Your spine doctor may refer you to a physical therapist as part of your sciatica treatment plan. Physical therapy typically involves passive and active therapies. Passive physical therapy refers to treatments (eg, heat/cold packs) administered by the physical therapist and active physical therapy requires your “active” participation (eg, therapeutic exercise).

Why is physical therapy beneficial for people with sciatica?

Because it can help decrease inflammation and pain, improve physical function, and prevent recurrence of sciatica symptoms. Plus, your physical therapy program may teach you how to improve your posture and often involves a home exercise program for long-term improved physical health.

Passive physical therapy may include therapeutic exercise movements to increase range of motion.

Physical Therapy for Sciatica: What to Expect

During your first appointment, the therapist reviews your medical history, lifestyle habits, and asks you questions about your sciatica experience. Your physical therapist may ask when sciatica started, if an injury or specific event triggered sciatic symptoms, and ask about your activity level before low back and leg pain developed.

Next, your physical therapist may ask you to perform a series of simple movements to evaluate your range of motion, posture, reflexes and movement ability. You may be asked to bend side-to-side, flex forward at the waist, extend backward, or twist at the waist. The therapist observes your walking as well. This part of your exam provides your therapist with a baseline assessment of your current condition and how sciatica affects your physical functional ability to perform activities of daily life.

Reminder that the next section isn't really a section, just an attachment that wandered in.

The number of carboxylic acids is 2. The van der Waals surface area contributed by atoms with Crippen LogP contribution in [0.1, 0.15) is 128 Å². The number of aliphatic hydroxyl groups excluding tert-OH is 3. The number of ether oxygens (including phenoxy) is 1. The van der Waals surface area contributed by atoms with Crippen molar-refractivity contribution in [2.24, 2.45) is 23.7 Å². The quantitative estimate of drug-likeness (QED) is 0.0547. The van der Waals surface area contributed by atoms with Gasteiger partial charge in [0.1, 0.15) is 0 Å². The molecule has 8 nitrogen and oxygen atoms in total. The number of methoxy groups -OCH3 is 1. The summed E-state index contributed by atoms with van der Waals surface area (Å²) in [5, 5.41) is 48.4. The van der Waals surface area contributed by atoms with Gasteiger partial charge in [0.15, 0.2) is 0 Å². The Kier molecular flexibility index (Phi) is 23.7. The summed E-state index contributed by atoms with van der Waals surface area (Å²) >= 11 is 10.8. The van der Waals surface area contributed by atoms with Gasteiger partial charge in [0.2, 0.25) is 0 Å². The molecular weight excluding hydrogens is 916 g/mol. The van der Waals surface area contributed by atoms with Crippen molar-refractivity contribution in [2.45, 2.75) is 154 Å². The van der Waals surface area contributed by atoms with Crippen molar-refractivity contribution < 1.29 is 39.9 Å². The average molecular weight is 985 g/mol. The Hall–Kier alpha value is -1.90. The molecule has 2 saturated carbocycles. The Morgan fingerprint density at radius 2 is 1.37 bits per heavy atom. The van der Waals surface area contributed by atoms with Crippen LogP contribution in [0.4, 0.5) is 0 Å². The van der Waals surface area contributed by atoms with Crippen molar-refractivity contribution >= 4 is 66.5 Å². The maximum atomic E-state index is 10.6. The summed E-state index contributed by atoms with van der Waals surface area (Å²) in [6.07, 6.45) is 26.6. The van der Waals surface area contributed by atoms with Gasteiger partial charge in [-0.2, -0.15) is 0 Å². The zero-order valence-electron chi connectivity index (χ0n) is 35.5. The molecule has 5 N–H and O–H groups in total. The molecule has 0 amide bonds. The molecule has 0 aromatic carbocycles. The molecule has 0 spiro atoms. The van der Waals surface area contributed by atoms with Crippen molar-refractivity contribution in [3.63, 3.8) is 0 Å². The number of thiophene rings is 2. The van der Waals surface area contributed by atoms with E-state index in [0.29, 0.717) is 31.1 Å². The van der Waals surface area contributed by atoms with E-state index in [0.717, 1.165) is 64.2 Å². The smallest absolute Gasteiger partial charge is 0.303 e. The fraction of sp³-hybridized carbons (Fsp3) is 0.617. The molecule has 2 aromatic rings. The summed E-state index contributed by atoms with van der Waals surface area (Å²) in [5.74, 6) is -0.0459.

Then your physical therapist combines what he/she learned from your evaluation and crafts an organized physical therapy program for you. Your passive and active therapy program is designed to include realistic goals you want to reach. As back and leg pain recedes and becomes more manageable, your therapy plan may be modified to include different types of stretches and exercises.

Like many treatment options, physical therapy is not a quick fix and may require several weeks to achieve the desired results. Your treatment plan will likely involve a mix of clinic visits with your physical therapist in addition to an at-home exercise regimen.

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